Source Code Control System

SCCS has been around a while and is mentioned in most UNIX/ULTRIX books. It's a method of managing revisions of a program. When a new version of a file (the sccs jargon for this is a delta) is put into SCCS form only the differences between it and the older version is stored, for reasons of economy. The commands can be used directly or via the sccs preprocessor. I suggest that you use the preprocessor; you use this by prefacing the command with 'sccs'. The preprocessor expects that an SCCS directory is available within the directory that contains your files and that this directory also contains the SCCS files. The SCCS directory is owned by sccs, providing an additional level of security, so root will have to make it for you. The files in the SCCS directory are called s-files in the documentation; their names begin with "s." To create an s.file from scratch, use

     sccs create filename  
 sccs admin -ifilename filename
This doesn't remove the original file.

When you initially sccs a file, you can only annotate the delta by using

    sccs admin -imain.c -y"First Release" main.c
With subsequent modifications you are prompted for a comment if you don't use the -y option.

You can use the ksh shell script below to sccs all your files at once.

     for file in (*.[.ch])
        sccs admin -i$file $file
An SID is an identification number for a modification (a `delta'). The first delta is usually 1.1 and succeeding versions will be 1.2, 1.3 etc unless you ask for branches to be made. To prepare an s-file for branching do
     sccs admin -fb filename.

     sccs admin -ifilename -fb filename.
creates an s-file that is ready to accept branches straight away.

For a full list of commands and options, see man sccs etc. Here are some examples to get you started

To make a new delta,

     sccs edit filename
This changes SCCS/s.filename to SCCS/p.filename to show that the file is out for editing, and pulls the file out. Any file with the same name is overwritten. If you have the new version of the file already in the directory and don't want to rewrite it, do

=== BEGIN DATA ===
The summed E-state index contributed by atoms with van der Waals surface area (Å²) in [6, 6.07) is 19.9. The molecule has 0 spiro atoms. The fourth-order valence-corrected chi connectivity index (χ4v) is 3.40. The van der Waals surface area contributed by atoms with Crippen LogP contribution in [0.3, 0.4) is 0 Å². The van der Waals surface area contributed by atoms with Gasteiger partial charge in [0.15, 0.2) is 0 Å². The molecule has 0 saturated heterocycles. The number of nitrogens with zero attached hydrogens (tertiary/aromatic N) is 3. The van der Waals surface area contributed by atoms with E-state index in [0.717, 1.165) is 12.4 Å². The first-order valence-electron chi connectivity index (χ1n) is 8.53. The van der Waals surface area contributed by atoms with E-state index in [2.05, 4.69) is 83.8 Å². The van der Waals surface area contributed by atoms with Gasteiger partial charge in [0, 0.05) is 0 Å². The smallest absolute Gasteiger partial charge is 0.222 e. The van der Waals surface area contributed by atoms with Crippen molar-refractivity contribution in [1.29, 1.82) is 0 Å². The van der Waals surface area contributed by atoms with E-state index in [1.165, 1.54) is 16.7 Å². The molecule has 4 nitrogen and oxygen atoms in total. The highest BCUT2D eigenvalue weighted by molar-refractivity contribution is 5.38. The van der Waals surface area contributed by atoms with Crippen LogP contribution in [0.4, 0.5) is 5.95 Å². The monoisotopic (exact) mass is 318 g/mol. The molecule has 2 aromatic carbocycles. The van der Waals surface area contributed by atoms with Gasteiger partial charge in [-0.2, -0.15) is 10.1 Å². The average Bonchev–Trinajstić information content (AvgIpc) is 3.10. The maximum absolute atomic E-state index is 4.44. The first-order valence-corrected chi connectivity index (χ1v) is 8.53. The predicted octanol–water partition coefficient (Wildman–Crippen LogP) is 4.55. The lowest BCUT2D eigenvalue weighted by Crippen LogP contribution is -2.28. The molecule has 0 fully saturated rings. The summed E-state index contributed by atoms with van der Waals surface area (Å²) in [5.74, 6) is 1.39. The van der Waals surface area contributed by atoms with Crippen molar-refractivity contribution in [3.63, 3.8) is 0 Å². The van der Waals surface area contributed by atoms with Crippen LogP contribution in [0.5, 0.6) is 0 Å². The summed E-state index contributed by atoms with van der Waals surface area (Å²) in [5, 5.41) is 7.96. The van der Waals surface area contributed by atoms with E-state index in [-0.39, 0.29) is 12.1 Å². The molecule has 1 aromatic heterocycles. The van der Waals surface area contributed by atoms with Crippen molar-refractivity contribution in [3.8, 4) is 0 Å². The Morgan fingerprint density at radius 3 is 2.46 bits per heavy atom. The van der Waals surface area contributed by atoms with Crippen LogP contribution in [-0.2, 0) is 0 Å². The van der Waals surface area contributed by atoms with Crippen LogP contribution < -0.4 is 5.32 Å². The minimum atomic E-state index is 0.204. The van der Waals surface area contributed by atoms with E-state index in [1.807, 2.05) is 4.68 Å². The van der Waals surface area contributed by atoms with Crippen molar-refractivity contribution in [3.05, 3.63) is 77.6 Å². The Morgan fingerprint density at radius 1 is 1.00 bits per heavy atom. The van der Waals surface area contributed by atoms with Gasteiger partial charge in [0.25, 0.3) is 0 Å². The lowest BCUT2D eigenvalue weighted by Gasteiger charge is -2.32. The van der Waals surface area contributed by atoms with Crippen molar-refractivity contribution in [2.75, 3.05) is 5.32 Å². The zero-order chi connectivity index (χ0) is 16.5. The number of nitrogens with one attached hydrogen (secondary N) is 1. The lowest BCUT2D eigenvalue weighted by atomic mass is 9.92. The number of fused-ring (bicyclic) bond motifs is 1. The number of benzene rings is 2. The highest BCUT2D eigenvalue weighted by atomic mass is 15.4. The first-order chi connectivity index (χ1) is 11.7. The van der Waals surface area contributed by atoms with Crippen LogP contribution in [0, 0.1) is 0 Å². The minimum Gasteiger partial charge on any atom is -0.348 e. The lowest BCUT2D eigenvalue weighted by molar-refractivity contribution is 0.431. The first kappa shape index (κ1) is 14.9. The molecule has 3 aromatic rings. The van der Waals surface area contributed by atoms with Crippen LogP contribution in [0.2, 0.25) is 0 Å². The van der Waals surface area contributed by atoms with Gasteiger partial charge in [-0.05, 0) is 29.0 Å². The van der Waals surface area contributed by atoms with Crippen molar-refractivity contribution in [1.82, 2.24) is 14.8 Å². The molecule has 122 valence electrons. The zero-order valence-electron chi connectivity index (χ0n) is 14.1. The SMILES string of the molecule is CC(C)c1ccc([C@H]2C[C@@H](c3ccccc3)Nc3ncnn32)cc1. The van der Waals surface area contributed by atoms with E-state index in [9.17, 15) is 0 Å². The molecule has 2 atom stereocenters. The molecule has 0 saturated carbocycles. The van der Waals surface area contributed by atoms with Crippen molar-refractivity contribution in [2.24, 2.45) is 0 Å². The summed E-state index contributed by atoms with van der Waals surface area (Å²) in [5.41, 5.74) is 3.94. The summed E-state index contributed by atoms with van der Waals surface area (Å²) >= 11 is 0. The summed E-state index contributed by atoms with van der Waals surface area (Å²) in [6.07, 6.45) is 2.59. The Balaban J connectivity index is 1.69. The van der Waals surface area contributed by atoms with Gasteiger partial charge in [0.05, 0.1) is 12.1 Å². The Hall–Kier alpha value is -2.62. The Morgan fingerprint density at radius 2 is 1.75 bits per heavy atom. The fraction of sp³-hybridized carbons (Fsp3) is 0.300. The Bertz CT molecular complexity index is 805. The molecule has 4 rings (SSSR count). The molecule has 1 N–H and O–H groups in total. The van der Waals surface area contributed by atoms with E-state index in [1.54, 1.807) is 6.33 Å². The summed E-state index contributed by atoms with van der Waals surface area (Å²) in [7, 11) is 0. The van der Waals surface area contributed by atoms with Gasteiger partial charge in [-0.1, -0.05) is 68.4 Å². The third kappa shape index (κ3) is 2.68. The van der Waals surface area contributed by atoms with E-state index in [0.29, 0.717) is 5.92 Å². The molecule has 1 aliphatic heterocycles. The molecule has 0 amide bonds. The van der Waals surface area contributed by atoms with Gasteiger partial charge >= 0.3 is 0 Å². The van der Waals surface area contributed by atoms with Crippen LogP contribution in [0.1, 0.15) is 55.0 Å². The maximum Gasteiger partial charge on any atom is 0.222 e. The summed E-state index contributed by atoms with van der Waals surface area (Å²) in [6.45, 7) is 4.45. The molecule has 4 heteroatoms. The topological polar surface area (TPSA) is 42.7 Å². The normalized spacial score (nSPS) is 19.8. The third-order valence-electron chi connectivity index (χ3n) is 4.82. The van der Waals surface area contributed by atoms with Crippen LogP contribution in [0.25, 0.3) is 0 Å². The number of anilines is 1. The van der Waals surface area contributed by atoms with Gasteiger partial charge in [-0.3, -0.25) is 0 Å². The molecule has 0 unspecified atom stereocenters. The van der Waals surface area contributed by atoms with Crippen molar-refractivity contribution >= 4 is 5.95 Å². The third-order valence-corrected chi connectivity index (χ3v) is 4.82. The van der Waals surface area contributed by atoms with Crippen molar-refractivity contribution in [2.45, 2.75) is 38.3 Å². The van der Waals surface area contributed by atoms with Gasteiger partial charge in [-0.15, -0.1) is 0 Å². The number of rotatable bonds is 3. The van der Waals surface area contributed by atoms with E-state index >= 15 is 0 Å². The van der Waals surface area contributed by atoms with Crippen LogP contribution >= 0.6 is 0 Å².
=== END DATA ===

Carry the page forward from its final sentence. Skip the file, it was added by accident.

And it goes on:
sccs edit -g filename
Then when you have edited it, do
     sccs delta filename
You will be prompted to add a comment to the delta.
     sccs delta `sccs tell` 
deltas all out-for-edit versions To get out a particular version use
   sccs get -r[revision] filename 
To correct a delta (not make a new one)
   sccs fix -r[rev] filename
then edit and do
   sccs delta filename
NB: when you fix it get delta'd back as 1.3. A bug.

To remove a delta,

   sccs rmdel -r[rev] filename  
To make a branch use the `-b' option.
   sccs edit -r1.2 -b filename 
will create a branch from 1.2. When you have edited the file and do a delta, the delta will have SID

To compare the file out for edit with the latest SCCS trunk version, try

   sccs diffs  filename
   sccs sccsdiff -r1.1 -r1.2
This will compare the two SCCS versions. To get information on the deltas of a file, type
   sccs prs filename
You'll get an output something like:
D 1.3 86/06/06 16:59:47 root 3 2	00011/00001/00101
added header file dependancies

D 1.2 86/02/11 12:06:27 root 2 1	00001/00012/00101
CUED mods. Deleted sccs stuff.

D 1.1 86/02/11 10:42:02 root 1 0	00113/00000/00000
Initial revision
The numbers on the far right tell you
   sccs edit -r2 SCCS
changes release number of all files


  1. don't go mad on branches; sccs has a bias against them. E.g. For commands which have an -r[rev] option the default is the most recent trunk rev, not the most recent branch.

  2. When you create an sccs file it will come up with a warning "No id keywords (cm7)". Don't worry about this.

  3. See the SCCS User's Guide, in HP-UX Concepts and Tutorials: Programming Environment for more details. Typing man -k sccs gives you a list of related commands.